The first step in treating CO poisoning is to remove the patient from the source of toxicity. Obtain vital signs and pulse co-oximetry, and perform a focused neurological exam. As soon as CO intoxication is suspected, administer 15L/min of 100% oxygen via a non-rebreather mask and place the patient on a cardiac monitor to evaluate for myocardial ischemia. Obtain a COHb level to help diagnose and determine exposure levels in conjunction with the total clinical picture to help guide therapy. The table outlines a recommended course of action and investigative steps.6
With hyperbaric oxygen (HBO) therapy, oxygen is delivered under a higher atmospheric pressure, thereby increasing the oxygen content of blood and facilitating oxygen exchange. It greatly decreases the time to elimination of CO from circulation. One important factor to bear in mind is the lag time required to eliminate CO from fetal circulation. Continue oxygen therapy for approximately 5 times longer than what is required to neutralize maternal levels.
Knowing whether HBO is available at your facility, and what your facility’s policy is regarding its use is important. The general consensus across the literature is to initiate HBO therapy if maternal COHb levels exceed 20%, if there are maternal signs of neurological compromise including altered mental status or coma, or if there are signs of fetal hypoxia, such as abnormal fetal heart rate tracing patterns or decreased fetal movements.7 The only absolute contraindication to HBO therapy is an untreated pneumothorax, but an ongoing risk-benefit analysis must be performed with respect to the fetus. Initial animal model studies suggested the possibility of adverse fetal outcome from HBO therapy, but multiple human subject case reports during pregnancy have not supported those concerns.8
The majority of CO poisoning incidents are mild and the fetal outcomes are good. However, risk of fetal mortality is much higher with exposures that are severe and life threatening. The number of CO poisoning episodes can be reduced with a strong focus on primary prevention via patient education materials, which are available from the CDC and include instructions for safe heating practices and proper CO detector use.9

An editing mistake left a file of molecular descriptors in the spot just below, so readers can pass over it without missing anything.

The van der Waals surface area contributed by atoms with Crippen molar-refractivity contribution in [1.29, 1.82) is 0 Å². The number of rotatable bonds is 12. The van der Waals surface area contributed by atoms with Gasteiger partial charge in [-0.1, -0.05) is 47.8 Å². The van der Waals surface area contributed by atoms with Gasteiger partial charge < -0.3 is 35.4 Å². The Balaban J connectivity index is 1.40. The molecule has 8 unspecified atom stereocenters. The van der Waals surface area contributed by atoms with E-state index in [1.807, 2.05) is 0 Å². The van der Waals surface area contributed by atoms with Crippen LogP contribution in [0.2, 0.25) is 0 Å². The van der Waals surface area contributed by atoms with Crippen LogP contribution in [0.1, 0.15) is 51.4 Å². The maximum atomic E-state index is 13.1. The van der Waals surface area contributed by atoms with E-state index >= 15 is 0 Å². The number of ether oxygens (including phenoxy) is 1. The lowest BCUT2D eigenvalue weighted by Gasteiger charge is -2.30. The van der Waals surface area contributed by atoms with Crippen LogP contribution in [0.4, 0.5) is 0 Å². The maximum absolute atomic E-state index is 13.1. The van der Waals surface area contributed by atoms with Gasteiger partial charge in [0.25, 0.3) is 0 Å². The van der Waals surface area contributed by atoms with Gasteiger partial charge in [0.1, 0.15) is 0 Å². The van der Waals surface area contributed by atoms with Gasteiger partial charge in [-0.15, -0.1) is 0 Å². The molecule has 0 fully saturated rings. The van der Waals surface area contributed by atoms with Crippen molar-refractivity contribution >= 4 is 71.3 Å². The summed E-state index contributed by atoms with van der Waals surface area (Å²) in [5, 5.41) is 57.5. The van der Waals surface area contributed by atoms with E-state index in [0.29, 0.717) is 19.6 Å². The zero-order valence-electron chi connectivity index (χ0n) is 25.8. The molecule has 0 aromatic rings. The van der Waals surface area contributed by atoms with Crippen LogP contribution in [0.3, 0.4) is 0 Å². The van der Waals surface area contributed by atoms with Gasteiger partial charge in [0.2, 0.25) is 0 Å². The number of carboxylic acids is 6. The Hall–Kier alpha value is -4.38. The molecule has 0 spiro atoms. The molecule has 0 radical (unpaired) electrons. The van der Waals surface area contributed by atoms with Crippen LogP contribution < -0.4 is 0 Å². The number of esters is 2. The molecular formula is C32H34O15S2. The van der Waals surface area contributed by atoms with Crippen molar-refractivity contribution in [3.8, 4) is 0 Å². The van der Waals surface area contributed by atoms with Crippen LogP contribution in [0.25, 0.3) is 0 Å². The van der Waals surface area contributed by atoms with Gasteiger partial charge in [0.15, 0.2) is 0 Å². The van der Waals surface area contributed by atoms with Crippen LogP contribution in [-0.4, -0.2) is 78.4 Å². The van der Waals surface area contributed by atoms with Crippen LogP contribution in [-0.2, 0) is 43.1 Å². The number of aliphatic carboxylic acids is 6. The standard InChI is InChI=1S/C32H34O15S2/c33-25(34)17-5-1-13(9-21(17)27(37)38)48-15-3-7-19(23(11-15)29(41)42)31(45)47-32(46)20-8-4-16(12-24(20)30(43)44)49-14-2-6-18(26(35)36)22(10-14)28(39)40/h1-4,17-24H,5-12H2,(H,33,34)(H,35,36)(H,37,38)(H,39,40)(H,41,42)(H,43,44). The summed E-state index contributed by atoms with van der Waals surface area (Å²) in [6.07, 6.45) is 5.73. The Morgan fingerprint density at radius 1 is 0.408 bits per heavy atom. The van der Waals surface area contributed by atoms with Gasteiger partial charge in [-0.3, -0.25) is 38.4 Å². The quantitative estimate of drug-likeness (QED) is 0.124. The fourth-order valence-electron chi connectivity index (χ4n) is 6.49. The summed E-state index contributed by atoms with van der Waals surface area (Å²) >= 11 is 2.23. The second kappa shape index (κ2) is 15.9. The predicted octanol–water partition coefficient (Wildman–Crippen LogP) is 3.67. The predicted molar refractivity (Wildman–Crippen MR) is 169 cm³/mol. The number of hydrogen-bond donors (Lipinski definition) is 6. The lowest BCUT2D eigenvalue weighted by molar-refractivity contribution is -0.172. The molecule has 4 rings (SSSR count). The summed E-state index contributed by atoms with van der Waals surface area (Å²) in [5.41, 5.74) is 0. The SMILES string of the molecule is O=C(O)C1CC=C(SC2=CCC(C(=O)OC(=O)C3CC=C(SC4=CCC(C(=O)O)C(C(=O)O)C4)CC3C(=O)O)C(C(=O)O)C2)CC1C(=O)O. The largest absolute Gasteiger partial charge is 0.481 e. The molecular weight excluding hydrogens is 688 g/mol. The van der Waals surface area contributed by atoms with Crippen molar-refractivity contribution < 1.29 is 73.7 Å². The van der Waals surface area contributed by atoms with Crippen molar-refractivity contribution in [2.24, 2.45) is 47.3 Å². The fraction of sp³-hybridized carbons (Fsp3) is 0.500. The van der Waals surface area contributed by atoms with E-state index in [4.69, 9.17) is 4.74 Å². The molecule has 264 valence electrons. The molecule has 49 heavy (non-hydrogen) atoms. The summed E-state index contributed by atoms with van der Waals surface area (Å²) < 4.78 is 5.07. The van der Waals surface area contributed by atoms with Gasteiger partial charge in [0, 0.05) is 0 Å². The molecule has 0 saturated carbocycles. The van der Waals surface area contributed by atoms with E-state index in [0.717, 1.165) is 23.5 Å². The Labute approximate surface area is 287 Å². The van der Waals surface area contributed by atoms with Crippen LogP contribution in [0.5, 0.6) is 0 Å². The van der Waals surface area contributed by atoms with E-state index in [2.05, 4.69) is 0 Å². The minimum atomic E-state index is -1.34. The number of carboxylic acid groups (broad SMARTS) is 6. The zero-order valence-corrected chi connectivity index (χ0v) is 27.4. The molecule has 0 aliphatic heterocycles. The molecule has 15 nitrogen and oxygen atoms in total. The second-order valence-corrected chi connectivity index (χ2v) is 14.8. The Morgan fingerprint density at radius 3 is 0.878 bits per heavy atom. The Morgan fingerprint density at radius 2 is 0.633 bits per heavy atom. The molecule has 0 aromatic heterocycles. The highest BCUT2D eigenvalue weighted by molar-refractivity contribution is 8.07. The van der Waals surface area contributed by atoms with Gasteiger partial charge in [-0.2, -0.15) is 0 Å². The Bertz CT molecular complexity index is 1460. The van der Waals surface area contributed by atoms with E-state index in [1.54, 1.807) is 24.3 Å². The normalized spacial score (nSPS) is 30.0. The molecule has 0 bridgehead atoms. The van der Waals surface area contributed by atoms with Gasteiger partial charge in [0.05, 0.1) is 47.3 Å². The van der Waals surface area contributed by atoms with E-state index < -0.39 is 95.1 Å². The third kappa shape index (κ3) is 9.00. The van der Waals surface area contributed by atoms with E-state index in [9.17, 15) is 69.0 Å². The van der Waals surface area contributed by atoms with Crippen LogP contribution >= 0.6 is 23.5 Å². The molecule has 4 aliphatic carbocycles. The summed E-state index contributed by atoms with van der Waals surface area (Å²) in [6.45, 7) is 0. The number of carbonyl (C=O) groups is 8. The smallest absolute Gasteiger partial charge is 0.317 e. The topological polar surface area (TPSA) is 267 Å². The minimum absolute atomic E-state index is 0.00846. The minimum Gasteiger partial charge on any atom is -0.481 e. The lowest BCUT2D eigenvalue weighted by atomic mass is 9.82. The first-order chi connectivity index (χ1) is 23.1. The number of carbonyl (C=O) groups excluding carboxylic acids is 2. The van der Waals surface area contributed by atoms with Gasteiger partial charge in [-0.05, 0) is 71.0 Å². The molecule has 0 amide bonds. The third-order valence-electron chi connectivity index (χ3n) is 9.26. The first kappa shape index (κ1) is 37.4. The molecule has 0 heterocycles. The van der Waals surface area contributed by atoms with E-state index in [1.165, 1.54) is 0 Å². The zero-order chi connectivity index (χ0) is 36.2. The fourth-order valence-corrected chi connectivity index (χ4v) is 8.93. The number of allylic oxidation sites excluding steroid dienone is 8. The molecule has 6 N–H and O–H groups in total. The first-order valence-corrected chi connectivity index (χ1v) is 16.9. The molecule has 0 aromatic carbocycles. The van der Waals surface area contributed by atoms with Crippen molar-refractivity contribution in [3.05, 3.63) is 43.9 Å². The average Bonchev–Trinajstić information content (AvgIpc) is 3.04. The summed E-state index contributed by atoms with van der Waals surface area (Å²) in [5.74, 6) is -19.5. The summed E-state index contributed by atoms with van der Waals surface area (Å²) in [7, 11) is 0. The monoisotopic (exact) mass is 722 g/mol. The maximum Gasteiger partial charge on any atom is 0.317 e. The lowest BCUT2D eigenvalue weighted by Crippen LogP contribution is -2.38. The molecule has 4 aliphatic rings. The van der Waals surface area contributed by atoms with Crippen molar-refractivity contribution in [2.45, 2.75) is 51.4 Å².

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2. Van Hoesen KB, Camporesi EM, Moon RE, Hage ML, Piantadosi CA. Should hyperbaric oxygen be used to treat the pregnant patient for acute carbon monoxide poisoning? A case report and literature review. JAMA. 1989;261(7):1039–1043.
3. Koren G, Sharav T, Pastuszac A, et al. A multicenter, prospective study of fetal outcome following accidental carbon monoxide poisoning in pregnancy. Reprod Toxicol. 1991:5:397–403.
4. Longo LD, Hill EP. Carbon monoxide uptake and elimination in fetal and maternal sheep. Am J Physiol. 1977;232:H311–H323.
5. Towers CV, Corcoran VA. Influence of carbon monoxide poisoning on the fetal heart rate tracing: a report of 3 cases. J Reprod Med. 2009:45:184–188.
6. Aubard Y, Magna I. Carbon monoxide poisoning in pregnancy. BJOG. 2000;107:833–838.
7. Silverman RK, Montano J. Hyperbaric oxygen treatment during pregnancy in acute carbon monoxide poisoning. A case report. J Reprod Med. 1997;42:309–311.
8. Elkharrat D, Raphael JC, Korach JM, et al. Acute carbon monoxide intoxication and hyperbaric oxygen in pregnancy. J Intensiv Care Med. 1991;17(5):289–292.
9. Centers for Disease Control and Prevention. Carbon Monoxide Poisoning: Frequently Asked Questions. http://www.cdc.gov/co/faqs.htm. Accessed October 29, 2015.